Hull Crib Slide (1829)

The entrance to the Hull slide. This detail from City of Ottawa, Canada West. Lithograph by Sarony, Major and Knapp after drawing by Stent and Laver, Architects, New York. c.1859. Rafts are floating towards the crib slide. The purpose of the triangular basin to the right of the crib entrance seems to be for feeding water into the mill building. The water would push through to a channel leading below the falls.

Frank Leslie's Illustrated Newspaper, September 29, 1860. A view of walkway wall beside the Hull slide entrance. The sketch was made "from the rear of Patty's Mills" by artist Robert. E. Creasey. The best place to view the Eddy wharf where the slide began is from the public park just west of Eddy Paper Mill "B" (building 14).

Ruggles Wright built his crib slide along side what is now Laurier Avenue. It was the first timber slide in the country capable of passing full cribs. Competition from Bronson's slide more or less drove Wright into bankruptcy. The west-most part of it, 30 feet across and fifteen feet deep, was excavated through solid rock until connected with a natural channel that existed between Philemon Island and Hull. The government purchased it in 1851 at which time it was supplying water power to three establishments. The last timber passed through it in 1929 a century after it was first built as a kind of Centennial celebration. The Hull slide was also called the Ruggles Wright or North Chaudière slide.

Map of Chaudiere falls area by W.A. Austin. Lithographed by J. Ellis, Toronto. c. 1857 The channel of the slide is seen between Hull and what was Philemon Island. Notice two-part Russell Island just west of the falls which is not there any more. A maze of log booms guide the logs away from the falls and into the slides. The Hull slide:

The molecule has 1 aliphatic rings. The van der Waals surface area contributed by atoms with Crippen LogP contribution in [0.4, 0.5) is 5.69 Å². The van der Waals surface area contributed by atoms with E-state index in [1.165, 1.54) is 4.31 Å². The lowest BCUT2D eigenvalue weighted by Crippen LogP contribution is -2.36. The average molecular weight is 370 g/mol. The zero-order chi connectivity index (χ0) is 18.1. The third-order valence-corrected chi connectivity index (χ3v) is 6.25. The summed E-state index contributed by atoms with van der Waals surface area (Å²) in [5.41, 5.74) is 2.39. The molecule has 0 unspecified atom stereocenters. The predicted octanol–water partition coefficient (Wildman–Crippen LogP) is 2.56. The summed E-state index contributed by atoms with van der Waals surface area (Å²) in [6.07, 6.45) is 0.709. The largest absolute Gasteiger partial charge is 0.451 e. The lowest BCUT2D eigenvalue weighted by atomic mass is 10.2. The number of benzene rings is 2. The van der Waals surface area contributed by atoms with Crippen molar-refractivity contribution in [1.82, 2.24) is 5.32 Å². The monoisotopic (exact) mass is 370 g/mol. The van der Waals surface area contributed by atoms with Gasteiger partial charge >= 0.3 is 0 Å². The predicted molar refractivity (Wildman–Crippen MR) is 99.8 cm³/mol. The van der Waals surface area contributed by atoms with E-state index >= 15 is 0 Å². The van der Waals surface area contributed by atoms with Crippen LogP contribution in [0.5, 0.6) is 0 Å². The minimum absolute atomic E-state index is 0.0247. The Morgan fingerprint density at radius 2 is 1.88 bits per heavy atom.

- began at the Eddy wharf behind the Eddy Paper Mill "B",
- then ran through the drive between that building and the water turbine building (18), and across Eddy street,
- along Laurier street between Eddy and Maisonneuve just in front of the factories,
- across Maisonneuve under the bridge just to the south of the lights,
- through the field south of the bicycle path,
- out to a small hidden bay around the corner west from the rocky outcrop over the river.

A 1950's'ish photo showing the Hull Slide running between two building of the E.B. Eddy plant and crossing Eddy Street.

It is all filled in now with indifferent rubble. There are some steam pipes installed in the the old trench along Laurier until Maisonneuve. The slide curved off south of the bicycle trail and didn't follow it down through the underpass. After the slide was filled up Philemon Island, which is still shown on some maps, ceased to exist as an island. Where the bicycle path comes up to Maisonneuve there is a stone mill wheel used for grinding wood into pulp half buried in the grass.

A sketch showing the exit of the Hull slide from The best place to view the exit into the Ottawa river is from Victoria Island behind the Carbide Mill. The slide exit was inconveniently split by an small island and the slide proper used to exit on the west side of that island. That west exit is filled in right to the river with rock. The east side of the island is still open a bit and makes a small picturesque bay beside a rock buff. The end of that bay, hidden from the observer on Victoria Island, has also been filled in with rock and logging debris.

The last picture shows the exit of the Hull timber slide. Lithograph by W.S. Hunter Jr., from Hunter's Ottawa Scenery, engraved by J.P. Newell, Boston, 1855.